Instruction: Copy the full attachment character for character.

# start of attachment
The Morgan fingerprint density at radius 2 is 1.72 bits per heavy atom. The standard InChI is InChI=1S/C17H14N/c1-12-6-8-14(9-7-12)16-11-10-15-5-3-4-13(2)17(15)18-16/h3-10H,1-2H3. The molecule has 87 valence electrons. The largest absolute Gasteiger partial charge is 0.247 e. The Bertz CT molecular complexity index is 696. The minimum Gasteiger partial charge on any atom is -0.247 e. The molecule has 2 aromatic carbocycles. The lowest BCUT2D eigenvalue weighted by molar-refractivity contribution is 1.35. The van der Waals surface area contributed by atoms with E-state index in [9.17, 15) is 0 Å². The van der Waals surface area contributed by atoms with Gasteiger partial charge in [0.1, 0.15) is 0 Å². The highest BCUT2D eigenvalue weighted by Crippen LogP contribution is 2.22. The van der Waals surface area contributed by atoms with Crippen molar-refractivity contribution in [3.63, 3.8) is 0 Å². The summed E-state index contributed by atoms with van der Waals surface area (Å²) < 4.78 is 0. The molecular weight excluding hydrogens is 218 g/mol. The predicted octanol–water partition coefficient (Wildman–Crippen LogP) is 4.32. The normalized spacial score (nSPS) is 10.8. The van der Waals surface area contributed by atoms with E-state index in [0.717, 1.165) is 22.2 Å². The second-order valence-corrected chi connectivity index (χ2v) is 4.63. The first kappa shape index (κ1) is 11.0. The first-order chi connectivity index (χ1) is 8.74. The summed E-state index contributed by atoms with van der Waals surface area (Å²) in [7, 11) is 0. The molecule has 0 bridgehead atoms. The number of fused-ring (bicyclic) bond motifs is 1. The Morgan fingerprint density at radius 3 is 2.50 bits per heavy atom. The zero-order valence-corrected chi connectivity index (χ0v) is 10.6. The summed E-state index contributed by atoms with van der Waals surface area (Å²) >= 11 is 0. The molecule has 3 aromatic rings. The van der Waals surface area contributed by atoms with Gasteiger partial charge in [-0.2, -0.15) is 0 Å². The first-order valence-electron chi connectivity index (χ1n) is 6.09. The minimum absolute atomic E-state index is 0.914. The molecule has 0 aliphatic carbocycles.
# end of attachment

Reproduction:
The Morgan fingerprint density at radius 2 is 1.72 bits per heavy atom. The standard InChI is InChI=1S/C17H14N/c1-12-6-8-14(9-7-12)16-11-10-15-5-3-4-13(2)17(15)18-16/h3-10H,1-2H3. The molecule has 87 valence electrons. The largest absolute Gasteiger partial charge is 0.247 e. The Bertz CT molecular complexity index is 696. The minimum Gasteiger partial charge on any atom is -0.247 e. The molecule has 2 aromatic carbocycles. The lowest BCUT2D eigenvalue weighted by molar-refractivity contribution is 1.35. The van der Waals surface area contributed by atoms with E-state index in [9.17, 15) is 0 Å². The van der Waals surface area contributed by atoms with Gasteiger partial charge in [0.1, 0.15) is 0 Å². The highest BCUT2D eigenvalue weighted by Crippen LogP contribution is 2.22. The van der Waals surface area contributed by atoms with Crippen molar-refractivity contribution in [3.63, 3.8) is 0 Å². The summed E-state index contributed by atoms with van der Waals surface area (Å²) < 4.78 is 0. The molecular weight excluding hydrogens is 218 g/mol. The predicted octanol–water partition coefficient (Wildman–Crippen LogP) is 4.32. The normalized spacial score (nSPS) is 10.8. The van der Waals surface area contributed by atoms with E-state index in [0.717, 1.165) is 22.2 Å². The second-order valence-corrected chi connectivity index (χ2v) is 4.63. The first kappa shape index (κ1) is 11.0. The first-order chi connectivity index (χ1) is 8.74. The summed E-state index contributed by atoms with van der Waals surface area (Å²) in [7, 11) is 0. The molecule has 0 bridgehead atoms. The number of fused-ring (bicyclic) bond motifs is 1. The Morgan fingerprint density at radius 3 is 2.50 bits per heavy atom. The zero-order valence-corrected chi connectivity index (χ0v) is 10.6. The summed E-state index contributed by atoms with van der Waals surface area (Å²) >= 11 is 0. The molecule has 3 aromatic rings. The van der Waals surface area contributed by atoms with Gasteiger partial charge in [-0.2, -0.15) is 0 Å². The first-order valence-electron chi connectivity index (χ1n) is 6.09. The minimum absolute atomic E-state index is 0.914. The molecule has 0 aliphatic carbocycles.